In an era of rifled muskets and more accurate artillery, Zouave units made inviting targets for enemy gunners; the regiments suffered grievous casualties. Although to be fair, many of these units also fought harder than a lot of their conventionally attired comrades. During the Battle of Second Manassas, the 5th and 10th New York volunteer regiments were decimated while holding off a Confederate attack on the Army of the Potomac’s right flank. In fact, the 500-man 5th sustained 90 percent casualties in 10 minutes during the two-day battle in August of 1862. No other unit suffered so many losses so quickly during war. While their numbers dwindled as the fighting between the states continued, Zouaves would continue to serve in the Civil War right up to the bitter end. In fact, the last Union soldier killed in battle in Virginia was supposedly a member of a Zouave outfit — the 155th Pennsylvania. The distinctive uniform would continue to appear in ceremonies and parades in the years after the war. The last Zouave regiment, a militia unit from Wisconsin, finally retired its famous garb in 1879.
While by the 1870s, the United States was saying au revoir to the last of its Berber-clad regiments, insurgents in Spain backing Carlos VII donned the famous uniform for their four-year fight for control of the that country’s throne. However, these “Carlist Zouaves” discarded the signature red pants for grey and replaced the fez or turban with a white beret.
Zouaves of Death
At least one regiment of Poles acquired the legendary uniform as well. This particular group fought in the ill-fated, anti-Russian uprising of 1863 under the name “the Zouaves of Death.” But instead of dressing in decorative colours, the group fittingly opted for an all black ensemble. The outfit, which was raised by a sympathetic French army officer named Francois Rochebrune, operated as light infantry throughout the year-long January Uprising. Although suffering heavy casualties, the group managed to strike a series of blows against the Russians. In fact, they performed so well, Rochebrune was briefly considered to command the entire Polish rebellion. Eventually, the insurgency was crushed and the members of the unit fled or were captured. Rochebrune returned to his homeland to later fight against the Prussians.
The Zouave’s traditional Islamic pedigree didn’t stop the Catholic Papal States of Rome from raising its own brigade in its 1861 fight against the Italian reunificatio. The 4,500-strong French-speaking Zuavi Pontifici was remarkably diverse – being manned and officered by thousands of loyal Catholics from counties like Belgium, Ireland, Holland, Prussia, Spain, Poland and even Mexico, the U.S. and French Canada. It fought throughout the decade long war for control of Italy, but was eventually defeated along with the Papacy in 1870. But it wasn’t over for the Zuavi Pontifici – they would fight again, this time in the Franco-Prussian War under the designation “Volunteers of the West”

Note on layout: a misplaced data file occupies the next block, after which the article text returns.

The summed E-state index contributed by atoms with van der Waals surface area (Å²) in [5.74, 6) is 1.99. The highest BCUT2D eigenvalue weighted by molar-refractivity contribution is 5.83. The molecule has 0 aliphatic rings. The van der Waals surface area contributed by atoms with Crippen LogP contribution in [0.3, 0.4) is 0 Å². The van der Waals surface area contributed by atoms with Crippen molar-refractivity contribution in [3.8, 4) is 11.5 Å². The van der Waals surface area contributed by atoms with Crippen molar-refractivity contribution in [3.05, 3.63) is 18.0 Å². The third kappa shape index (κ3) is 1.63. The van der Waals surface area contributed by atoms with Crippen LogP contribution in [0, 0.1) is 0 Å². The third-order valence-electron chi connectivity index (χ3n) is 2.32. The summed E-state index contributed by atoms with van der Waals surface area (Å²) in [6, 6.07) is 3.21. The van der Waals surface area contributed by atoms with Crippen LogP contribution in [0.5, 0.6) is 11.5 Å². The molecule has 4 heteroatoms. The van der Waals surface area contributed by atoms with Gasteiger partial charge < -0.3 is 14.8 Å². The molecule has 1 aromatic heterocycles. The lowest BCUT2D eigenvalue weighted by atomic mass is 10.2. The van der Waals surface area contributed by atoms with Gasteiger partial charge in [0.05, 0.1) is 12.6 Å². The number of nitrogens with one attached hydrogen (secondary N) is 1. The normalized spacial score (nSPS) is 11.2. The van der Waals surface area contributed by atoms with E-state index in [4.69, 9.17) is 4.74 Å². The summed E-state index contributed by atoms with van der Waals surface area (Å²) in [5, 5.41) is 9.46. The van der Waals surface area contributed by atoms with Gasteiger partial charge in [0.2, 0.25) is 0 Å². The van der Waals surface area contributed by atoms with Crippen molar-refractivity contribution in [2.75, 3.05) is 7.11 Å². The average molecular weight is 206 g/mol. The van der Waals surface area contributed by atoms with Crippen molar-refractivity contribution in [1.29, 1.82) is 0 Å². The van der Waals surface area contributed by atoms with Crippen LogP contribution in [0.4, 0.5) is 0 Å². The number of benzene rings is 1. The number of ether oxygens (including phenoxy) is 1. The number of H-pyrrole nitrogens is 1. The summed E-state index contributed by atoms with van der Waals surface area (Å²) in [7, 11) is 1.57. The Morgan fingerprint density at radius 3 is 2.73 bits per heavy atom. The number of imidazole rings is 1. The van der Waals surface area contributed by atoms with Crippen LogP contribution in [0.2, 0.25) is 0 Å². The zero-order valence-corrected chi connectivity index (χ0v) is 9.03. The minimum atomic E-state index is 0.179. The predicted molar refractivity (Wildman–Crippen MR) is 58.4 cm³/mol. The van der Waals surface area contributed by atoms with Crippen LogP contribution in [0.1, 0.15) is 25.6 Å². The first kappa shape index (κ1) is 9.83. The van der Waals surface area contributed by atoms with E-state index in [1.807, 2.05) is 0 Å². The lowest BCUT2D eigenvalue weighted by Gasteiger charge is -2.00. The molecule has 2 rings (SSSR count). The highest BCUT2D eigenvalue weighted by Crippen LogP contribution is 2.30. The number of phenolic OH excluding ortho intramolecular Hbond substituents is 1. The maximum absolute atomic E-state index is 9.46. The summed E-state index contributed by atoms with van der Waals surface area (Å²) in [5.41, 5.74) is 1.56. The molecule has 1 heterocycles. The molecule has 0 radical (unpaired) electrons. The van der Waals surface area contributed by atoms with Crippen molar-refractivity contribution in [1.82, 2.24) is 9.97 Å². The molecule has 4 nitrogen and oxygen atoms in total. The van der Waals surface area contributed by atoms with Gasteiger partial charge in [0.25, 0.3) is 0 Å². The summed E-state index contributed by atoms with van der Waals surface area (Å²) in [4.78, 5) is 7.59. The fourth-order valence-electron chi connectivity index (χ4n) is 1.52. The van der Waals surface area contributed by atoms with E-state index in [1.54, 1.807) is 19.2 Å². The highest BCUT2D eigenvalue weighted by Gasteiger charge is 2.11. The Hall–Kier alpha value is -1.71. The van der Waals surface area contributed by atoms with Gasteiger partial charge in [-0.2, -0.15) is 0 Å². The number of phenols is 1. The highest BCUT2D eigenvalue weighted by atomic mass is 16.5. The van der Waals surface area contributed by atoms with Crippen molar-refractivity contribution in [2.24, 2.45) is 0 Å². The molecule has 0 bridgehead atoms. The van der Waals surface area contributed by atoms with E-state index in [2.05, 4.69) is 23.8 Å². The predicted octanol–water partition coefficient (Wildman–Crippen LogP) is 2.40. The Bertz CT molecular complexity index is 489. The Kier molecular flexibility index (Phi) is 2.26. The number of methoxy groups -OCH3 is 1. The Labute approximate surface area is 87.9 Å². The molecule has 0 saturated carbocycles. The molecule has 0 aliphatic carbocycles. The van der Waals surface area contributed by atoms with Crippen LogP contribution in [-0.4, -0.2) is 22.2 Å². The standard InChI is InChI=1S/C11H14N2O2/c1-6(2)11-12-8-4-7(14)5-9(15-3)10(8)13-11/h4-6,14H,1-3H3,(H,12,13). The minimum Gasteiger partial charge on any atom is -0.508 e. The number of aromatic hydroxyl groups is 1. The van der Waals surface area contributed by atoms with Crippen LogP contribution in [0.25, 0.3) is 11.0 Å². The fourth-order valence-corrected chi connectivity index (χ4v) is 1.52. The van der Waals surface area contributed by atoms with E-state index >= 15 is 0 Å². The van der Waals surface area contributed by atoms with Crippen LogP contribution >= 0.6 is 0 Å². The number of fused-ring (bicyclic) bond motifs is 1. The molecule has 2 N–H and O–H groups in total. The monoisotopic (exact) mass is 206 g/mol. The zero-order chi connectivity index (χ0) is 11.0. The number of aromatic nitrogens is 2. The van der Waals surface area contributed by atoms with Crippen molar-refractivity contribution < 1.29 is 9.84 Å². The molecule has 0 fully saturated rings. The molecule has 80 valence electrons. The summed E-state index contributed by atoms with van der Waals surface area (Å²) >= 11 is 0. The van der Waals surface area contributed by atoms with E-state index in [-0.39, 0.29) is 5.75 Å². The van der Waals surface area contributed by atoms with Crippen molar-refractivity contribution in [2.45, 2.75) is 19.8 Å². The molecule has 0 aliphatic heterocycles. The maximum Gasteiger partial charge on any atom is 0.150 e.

A to Zouave: Random Facts
- Two regiments of the palace guard of Ottoman Turkey adopted the distinctive Zouave uniform in the 1880s.
- During the Paraguayan War of 1864 to 1870, Brazil raised a unit of all-black Zouaves called the zuavos baianos. They saw little action.
- The famous fitted Zouave-style jacket that inspired so many 19th century militaries was also adopted by well-dressed ladies of the 1850s and 1860s. Stylish women wore the short tunics over their full length dresses. While the trend became old hat by 1870 it came back with a vengeance in the 1890s.
- The famous brand of rolling papers known as Zig Zag, which was founded in France in the 1870s, still features a drawing of a Zouave as its iconic logo.
- While France’s Zouave units finally discarded their colourful garb early in the First World War, regiments continued to fight right up to the Armistice. In the interwar years, some outfits reintroduced their famous battledress for the parade square. Zouave units would fight again in World War Two and even help with the counterinsurgency in Algeria in the 1950s. The last of France’s Zouave formations was finally disbanded when Algeria won its independence in 1962. Owing to the Zouave’s distinction as the elite, some of France’s commando units continued to include ceremonial dress reminiscent of the North African regiments, however these traditions were finally retired completely in 2010.
(This article originally appeared on MilitaryHistoryNow.com on May 27, 2013)